The service was great. I never had to ask for a water refill. Our food arrived rather quickly (though I think it helped that it wasn’t super busy) as well.

I expect to come here more often as this is a quick, cheap place to get both good sushi for the price and delicious hot entrees.  It isn’t the best sushi and won’t compare to places like Sushi Ota but the price vs. quality makes this a bargain and worth coming to when you want sushi but have a thin wallet.

4 NOMs for Convoy Sushi & Fish Market because the bargain hunter in me was happy.

Convoy Sushi & Fish Market
7905 Engineer Rd
(between Brinell St & Mercury St)
San Diego, CA 92111
(858) 634-3233
Convoy Sushi & Fish Market on Urbanspoon

Gyenari redux

img_0134The Friday before Superbowl, Dan and I, along with M went to lunch at Gyenari.  This was our 2nd visit back and we were seated at the same booth as last time.

They’ve done some redecorating since then, turning the tables in the center of the room into booths. They were also putting up plasma TVs in their bar/lounge area at the front of the restaurant.  A flyer on the table advertising a Superbowl event explained why.

The kinks in service seemed to have been smoothed out and we had an excellent and attentive waitress.  We never had to ask for refills on water.

I was surprised by how empty the restaurant was when we arrived but soon the lunch crowd hit and it was no longer so lonely.  I guess they go to lunch later in Culver City.

The food is still excellent and the prices are still the same.  I think they may have added a few items to their menu and it looks less strictly Asian and more fusion-y.



Gyenari - Bacon & Cheddar Jeon Jeon

One of the new items I noticed was an appetizer dish, Jeon Jeon, which is sort of like a savory Korean pancake.  There were two options – applewood-smoked bacon and cheddar or shrimp, calamari and kimchee.  Intrigued, I had to try the bacon n’ cheese.  What came out was a plate of a quartered Jeon Jeon and a side of ranch dressing.  (I forgot to grab a pix before 2 pieces were consumed).  The chef was quite generous with the cheese and the portion of bacon sprinkled around was decent.  The edges of the Jeon Jeon were crispy while the inside was nicely soft.  It wasn’t overly greasy which was a nice surprise given how much cheese was on it.  It was a great dish and one I would definitely have again.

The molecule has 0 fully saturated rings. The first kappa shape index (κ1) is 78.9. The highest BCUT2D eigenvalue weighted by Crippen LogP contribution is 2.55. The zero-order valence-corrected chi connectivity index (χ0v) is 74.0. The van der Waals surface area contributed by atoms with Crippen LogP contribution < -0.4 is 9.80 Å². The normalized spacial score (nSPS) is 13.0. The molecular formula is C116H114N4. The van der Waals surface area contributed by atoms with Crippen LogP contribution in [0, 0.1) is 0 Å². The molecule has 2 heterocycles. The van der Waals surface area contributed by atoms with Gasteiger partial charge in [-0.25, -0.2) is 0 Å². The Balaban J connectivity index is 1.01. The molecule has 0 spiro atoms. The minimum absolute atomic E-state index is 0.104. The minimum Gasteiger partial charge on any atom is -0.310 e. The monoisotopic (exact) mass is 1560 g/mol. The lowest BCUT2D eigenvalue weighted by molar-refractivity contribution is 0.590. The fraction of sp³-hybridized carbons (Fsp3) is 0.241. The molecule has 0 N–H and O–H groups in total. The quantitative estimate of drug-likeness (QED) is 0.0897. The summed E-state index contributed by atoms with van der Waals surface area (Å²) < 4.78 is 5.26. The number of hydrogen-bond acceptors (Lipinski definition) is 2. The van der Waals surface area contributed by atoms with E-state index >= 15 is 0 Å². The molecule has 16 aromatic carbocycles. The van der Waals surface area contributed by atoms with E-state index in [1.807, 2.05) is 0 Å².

Gyenari - Ox-tail broth


Gyenari - banchan

Along with the “banchan”, came bowls of delicious ox tail broth with slivers of daikon in it.  The side dishes consisted of spicy pickled shredded daikon, steamed broccoli, cucumber (“oi”) kimchee, bean sprouts, a potato-egg salad and, of course, kimchee.  Nothing uncommon or out of the ordinary and what you would find if you went to a regular Korean restaurant.


Gyenari - Spicy Pork Bulgogi lunch special

Like last time, Dan went with the lunch plate but opted for the braised beef – a chunk of beef that’s been braised in a soy sauce mixture.  It was tender, flaky and full of flavor.  I opted for a lunch plate as well, going with the Spicy Pork Bulgogi.  Like before, rice, salad, japchae, fruit and tempura accompanied the meat.  I like how Gyenari uses mixed greens instead of plain iceberg lettuce.  The tempura is light and not greasy and they include a green bean, asparagus, sweet potato slice and shrimp.  The spicy pork bulgogi had quite a bit of heat to it, surprisingly.  Between 2 slices of the Jeon Jeon and half my main course, I was pretty stuffed and required a to-go box.  The leftover meat, tempura and japchae heated up quite nicely for dinner, by the way.


Gyenari - Bibimbap

M opted to try the “Gyenari Bibimbap” which ended up being Dolsot Bibimbap – bibimbap in a hot stone pot.  For those not familiar with “bibimbap”, it is rice with various vegetables, beef and an egg.  You add in a flavorful, sometimes spicy, red paste and mix everything together.

Gyenari’s version of toppings consisted of beef, cooked spinach, shitake mushroms, cucumbers, carrots and a sunny-side egg.  The bibimbap sauce proved to be too spicy for M so he did without.  He liked it quite a bit.

I only get Dolsot Bibimbop from one place, a Korean restaurant down in San Diego.  I’m going to have to give Gyenari’s a try one day to see how it compares.

The Catty critic gives Gyenari an upgrade to 4 NOMs.

9450 Washington Blvd
Culver City, CA 90232
(310) 838-3131
Gyenari on Urbanspoon